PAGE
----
China has entered the adolescent stage of its development into a superpower – the past few years have been epochal, peaking with China overtaking Japan as the second biggest economy. China states categorically that their rise is ‘peaceful’ while other countries (particularly America) call on China to become a ‘responsible stakeholder’. Here we have a clear divergence of opinion, but what can this tell us about the current state of the ‘world order’?
China’s neighbours, notably Taiwan, Vietnam and Japan are nervous and fearful of China’s increasing clout – much like, Canada, Mexico and Central America were dyspeptic about America’s emergence in the early twentieth century.
One can draw some parallels between America in the 1930s and China in the early 21st century. Preceding America’s hegemony, Britain was at the vertex of world power, until 1931 when the pound was taken off the gold standard. Admittedly, Britain was in decline prior to 1931 suffering heavily from the financial costs of WW1. The Suez crisis would be the final nail in Britain’s supremacy in 1956. Europe was also in decline and similarly suffered greatly from the two world wars.
Meanwhile on the other side of the Atlantic, America was able to prosper and thus was in a strong domestic economic position after WW2. This offered the opportunity to ensure their ideology was adopted in Europe through the Marshall Aid Plan. This was a pivotal turning point for the world.
The Marshall Aid Plan brought great economic prosperity to Europe when it was needed. However it came with conditions, such as paying for US exports. Each country had to sign a bilateral agreement with America – with the carrot comes the stick. It also provided America with the opportunity to place American finance at the centre of the global financial system.
Fast forward to 2008 and the onset of the financial crisis. The West was hit hard, yet China was comfortably able to push ahead with developing their planned economy and continuing to consume the world’s resources. They have helped in their own way to stabilise the world economy. It is in their interest to have a healthy Western society that will continue to spend money, and they have even started to expand to emerging markets such as Brazil. This could be their pivotal turning point.
However, this is where the two countries start to diverge. China does not have a plan to incorporate their ideology and principles through the world. When asked to describe China most people would define the country in a negative light: untrustworthy, authoritarian, dubious human rights, powerful military and so on. Compare this to America, where most of Europe and the world has bought into the ‘American Dream’ to a greater or lesser extent.
America was able to maintain and extend its power through multilateral institutions that it created and funded. The IMF was used as a conduit for economic policy and to provide loans to developing countries on the condition that they changed their national laws to suit American interests. They co-created NATO with Europe to show a willingness to co-operate on military issues, thus building trust in Europe so that Europe would have confidence in America. This in short was Americanisation. It extended further to realms of culture, art and film.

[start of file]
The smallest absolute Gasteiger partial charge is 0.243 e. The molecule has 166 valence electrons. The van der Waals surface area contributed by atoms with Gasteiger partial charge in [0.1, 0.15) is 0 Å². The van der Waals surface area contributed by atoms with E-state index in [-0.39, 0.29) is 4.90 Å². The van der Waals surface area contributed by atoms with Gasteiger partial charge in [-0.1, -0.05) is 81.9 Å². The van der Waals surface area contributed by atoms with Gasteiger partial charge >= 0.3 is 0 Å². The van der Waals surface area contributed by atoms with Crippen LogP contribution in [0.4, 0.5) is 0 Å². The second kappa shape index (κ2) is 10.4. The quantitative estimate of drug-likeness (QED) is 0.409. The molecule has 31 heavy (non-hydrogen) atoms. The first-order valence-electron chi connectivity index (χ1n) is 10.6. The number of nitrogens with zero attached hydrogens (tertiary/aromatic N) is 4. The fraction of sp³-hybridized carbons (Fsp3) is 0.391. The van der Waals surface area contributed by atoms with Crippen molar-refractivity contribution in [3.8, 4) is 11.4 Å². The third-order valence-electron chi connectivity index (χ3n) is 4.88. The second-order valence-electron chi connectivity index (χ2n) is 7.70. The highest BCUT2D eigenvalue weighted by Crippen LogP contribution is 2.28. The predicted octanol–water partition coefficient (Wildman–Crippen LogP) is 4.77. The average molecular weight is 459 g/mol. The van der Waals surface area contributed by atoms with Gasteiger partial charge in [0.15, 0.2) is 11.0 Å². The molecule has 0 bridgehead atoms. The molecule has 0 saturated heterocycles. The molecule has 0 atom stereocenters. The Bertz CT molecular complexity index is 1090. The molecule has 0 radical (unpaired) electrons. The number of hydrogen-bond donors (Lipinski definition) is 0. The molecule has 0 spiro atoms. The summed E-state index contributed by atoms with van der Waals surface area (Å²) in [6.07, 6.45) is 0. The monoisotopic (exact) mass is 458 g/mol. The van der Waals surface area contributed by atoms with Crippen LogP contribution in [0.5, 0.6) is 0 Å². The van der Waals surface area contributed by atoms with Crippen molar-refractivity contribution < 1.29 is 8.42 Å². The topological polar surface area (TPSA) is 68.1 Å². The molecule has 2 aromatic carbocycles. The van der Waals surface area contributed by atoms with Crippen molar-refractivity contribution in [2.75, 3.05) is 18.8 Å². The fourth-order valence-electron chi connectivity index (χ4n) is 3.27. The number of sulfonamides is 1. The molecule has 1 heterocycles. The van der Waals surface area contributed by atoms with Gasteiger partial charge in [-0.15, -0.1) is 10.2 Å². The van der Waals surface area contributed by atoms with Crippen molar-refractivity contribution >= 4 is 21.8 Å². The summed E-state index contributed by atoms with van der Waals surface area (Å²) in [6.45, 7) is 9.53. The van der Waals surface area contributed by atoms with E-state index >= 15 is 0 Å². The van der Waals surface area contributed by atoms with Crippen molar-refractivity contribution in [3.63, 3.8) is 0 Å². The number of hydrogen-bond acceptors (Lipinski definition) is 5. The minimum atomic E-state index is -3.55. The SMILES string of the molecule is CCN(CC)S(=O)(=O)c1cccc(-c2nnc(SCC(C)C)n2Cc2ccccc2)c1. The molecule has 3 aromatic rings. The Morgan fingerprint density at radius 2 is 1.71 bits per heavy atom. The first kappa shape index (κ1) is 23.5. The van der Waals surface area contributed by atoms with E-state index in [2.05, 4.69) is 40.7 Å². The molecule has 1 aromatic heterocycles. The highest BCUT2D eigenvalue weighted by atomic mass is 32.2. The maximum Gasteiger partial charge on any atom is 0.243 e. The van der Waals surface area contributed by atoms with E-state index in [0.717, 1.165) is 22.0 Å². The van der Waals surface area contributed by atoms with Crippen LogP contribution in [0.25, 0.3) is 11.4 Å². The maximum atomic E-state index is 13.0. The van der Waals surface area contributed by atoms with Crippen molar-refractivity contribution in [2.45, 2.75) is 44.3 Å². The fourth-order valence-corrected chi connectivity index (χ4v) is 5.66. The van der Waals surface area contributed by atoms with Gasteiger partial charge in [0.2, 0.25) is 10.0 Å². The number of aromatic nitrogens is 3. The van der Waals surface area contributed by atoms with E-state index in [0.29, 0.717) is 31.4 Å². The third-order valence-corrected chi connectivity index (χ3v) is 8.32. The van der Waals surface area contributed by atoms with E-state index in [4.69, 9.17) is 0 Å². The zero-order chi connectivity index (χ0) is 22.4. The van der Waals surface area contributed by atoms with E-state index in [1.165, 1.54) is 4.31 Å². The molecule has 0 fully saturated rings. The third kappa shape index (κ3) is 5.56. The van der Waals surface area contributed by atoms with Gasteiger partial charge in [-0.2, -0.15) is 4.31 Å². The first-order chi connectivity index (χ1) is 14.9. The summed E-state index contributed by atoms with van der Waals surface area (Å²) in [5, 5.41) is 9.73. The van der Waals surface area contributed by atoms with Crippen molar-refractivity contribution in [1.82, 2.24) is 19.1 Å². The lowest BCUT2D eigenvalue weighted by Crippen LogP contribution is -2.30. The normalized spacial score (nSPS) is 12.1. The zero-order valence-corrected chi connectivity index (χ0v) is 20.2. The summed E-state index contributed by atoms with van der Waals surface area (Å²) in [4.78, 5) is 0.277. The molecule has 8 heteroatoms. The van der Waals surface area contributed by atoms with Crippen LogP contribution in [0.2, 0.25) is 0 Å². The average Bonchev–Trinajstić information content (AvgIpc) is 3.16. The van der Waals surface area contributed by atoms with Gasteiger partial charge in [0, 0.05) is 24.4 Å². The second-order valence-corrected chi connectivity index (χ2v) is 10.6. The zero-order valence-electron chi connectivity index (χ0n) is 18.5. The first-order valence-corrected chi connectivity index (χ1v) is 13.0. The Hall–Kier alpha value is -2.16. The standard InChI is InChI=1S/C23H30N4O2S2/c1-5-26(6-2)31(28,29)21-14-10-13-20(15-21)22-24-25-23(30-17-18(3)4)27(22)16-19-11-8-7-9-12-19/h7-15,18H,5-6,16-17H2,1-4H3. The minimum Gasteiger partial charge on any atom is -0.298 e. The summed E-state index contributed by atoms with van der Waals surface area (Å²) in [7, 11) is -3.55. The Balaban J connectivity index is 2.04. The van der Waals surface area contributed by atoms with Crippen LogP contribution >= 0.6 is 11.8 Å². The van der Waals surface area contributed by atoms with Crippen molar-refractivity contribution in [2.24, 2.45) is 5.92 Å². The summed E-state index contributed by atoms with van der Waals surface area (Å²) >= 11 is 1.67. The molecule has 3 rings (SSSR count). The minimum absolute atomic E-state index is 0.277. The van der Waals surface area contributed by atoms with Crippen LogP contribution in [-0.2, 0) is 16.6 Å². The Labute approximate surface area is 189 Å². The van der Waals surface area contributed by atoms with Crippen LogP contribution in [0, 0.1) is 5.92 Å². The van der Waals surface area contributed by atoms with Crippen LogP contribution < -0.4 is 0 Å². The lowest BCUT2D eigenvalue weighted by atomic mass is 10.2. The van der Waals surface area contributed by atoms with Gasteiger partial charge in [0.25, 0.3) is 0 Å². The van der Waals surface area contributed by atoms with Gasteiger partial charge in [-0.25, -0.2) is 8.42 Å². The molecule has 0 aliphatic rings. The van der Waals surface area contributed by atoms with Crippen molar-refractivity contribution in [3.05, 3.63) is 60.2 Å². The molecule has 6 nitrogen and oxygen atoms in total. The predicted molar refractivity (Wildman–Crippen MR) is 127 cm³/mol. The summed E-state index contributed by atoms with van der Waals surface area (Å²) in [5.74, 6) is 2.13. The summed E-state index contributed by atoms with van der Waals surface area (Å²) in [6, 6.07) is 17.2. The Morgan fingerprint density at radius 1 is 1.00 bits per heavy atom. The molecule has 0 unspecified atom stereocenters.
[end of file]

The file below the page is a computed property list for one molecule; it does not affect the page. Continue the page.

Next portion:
China has yet to impose itself on the global like America has, particularly in the global financial system. China has failed to grasp this concept of building trust with other nations. Instead most countries seem to feel that China has something to hide.
With this distinct lack of trust and no plans for ideological expansion, there is very little chance for China to become a truly dominant force like America; this is why they are still in the adolescent phase. China needs to develop a coherent and respected soft power diplomatic policy to operate alongside the long-term strategic objectives, which can often be seen as farrago of authoritarian and alien by the West.
In the long-term the economy is on the right track. Of course in the short-term there are many problems, particularly inflation and housing market bubble. However, China cannot power ahead and force hegemony, much like the British did in 19th century. The world has changed and ‘Americanisation’ is embedded around the world unlike any other ideology or culture before.
A student of Hegel would point out that eventually America (the thesis) will eventually be replaced by, possibly, China (antithesis). However, this will not happen until China adopts soft power diplomacy as it currently stands their hard-line approach will not work on its own.
Until the Chinese government develops a backdoor strategy that fits well with the general concept of universal values, they have little hope of progressing much further. They will in fact make it easier for America to contain them on the global stage through use of rhetoric about China not being a ‘responsible stakeholder’.
No matter how many times China states its rise be peaceful, under current circumstances and discourse, it simply will not be accepted. They need more than a shibboleth of ‘peaceful rise’ – they need Chinafication.